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Experimental and Theoretical Study of Instabilities in MHD Duct Flows with Inflectional Velocity Profiles

Authors
  • Young, Jack Nathaniel
Publication Date
Jan 01, 2019
Source
eScholarship - University of California
Keywords
Language
English
License
Unknown
External links

Abstract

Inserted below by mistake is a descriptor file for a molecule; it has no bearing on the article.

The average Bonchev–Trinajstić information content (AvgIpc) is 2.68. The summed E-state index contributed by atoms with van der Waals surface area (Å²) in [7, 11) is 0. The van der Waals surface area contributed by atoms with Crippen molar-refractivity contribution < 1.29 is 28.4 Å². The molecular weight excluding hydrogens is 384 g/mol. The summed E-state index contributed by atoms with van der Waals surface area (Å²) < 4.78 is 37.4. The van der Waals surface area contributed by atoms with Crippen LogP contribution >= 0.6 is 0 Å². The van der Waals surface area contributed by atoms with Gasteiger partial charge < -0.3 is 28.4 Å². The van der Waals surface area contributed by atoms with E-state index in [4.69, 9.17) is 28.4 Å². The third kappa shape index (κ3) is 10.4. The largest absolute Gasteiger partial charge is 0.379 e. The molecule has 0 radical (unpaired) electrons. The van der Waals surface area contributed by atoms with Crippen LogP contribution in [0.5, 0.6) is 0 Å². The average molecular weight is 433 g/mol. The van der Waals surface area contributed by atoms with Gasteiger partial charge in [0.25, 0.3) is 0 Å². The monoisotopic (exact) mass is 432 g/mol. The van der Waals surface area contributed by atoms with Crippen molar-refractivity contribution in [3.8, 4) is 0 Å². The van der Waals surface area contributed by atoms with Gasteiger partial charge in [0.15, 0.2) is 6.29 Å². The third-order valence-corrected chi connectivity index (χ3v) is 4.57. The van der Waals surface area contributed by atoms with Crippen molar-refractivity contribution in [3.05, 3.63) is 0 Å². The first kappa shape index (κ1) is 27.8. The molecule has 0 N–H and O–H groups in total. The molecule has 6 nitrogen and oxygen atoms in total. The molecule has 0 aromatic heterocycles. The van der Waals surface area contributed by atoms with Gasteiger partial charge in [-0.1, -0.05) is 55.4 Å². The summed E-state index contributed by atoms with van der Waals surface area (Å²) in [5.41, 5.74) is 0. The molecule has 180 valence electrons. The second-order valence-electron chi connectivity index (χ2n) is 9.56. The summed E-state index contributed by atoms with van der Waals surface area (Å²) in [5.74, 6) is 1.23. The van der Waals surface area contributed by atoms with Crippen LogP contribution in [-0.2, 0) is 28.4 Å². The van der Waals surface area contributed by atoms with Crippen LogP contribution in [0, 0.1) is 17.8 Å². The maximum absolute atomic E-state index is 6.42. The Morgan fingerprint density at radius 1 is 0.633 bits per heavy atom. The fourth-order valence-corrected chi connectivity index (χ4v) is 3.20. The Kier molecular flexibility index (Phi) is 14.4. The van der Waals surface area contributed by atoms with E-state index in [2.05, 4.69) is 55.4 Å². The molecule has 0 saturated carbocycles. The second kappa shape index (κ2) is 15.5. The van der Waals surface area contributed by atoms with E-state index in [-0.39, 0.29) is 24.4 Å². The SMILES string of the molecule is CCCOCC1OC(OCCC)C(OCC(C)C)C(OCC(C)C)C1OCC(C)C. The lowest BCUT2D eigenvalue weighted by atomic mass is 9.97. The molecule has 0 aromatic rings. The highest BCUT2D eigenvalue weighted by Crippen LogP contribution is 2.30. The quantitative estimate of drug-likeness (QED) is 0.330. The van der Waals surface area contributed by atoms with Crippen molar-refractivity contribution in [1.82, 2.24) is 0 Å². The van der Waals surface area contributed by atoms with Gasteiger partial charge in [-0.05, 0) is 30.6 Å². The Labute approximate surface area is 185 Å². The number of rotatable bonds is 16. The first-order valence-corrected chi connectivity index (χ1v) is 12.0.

This theoretical and experimental study focuses on instability in magnetohydrodynamic liquid metal fusion blanket duct flows with inflectional velocity profiles, the understanding of which is crucial to predictions of transitions between flow regimes in blanket systems. Flow regimes strongly affect heat and material advection across a poloidal blanket duct, and in the hopes of enhancing our capability to predict flow regimes and transport behavior in a wide range of blanket conditions, this study strives to uncover the mechanism behind MHD duct flow destabilization. This research builds on a large volume of theoretical, numerical and experimental work suggesting bulk instability and a two-stage mechanism as the most likely culprit for flow destabilization in these systems and supplies a much needed set of detailed experimental data to help validate numerical simulations and improve predictions of critical flow parameters, which have historically varied across orders of magnitude depending on the assumptions used to determine stability criteria for these flows. The derivation of an exact analytical solution for a fully-developed laminar electrically driven MHD duct flow with two wall jets is presented, which provides useful velocity field data that can help identify the laminar regime and helps determine the conditions required for quasi-two-dimensional (Q2D) flow. This is followed by a description of quasi-two-dimensional simulations of a duct-like electrically driven MHD cavity flow performed in parallel with an experiment with the same geometry and boundary conditions. Results from these two efforts are compared with the analytical solution and one another as a validation of their data, and key details of the flow dynamics and flow statistics are explored and used to identify the different types of instability present under a variety of conditions. The combination of these three avenues of research are leveraged to determine exactly how instabilities form in this system and through what stages they evolve as the flow approaches a transition to Q2D turbulence. The results are then used to develop tools that can more easily detect these regimes of instability from simple duct flow diagnostics.

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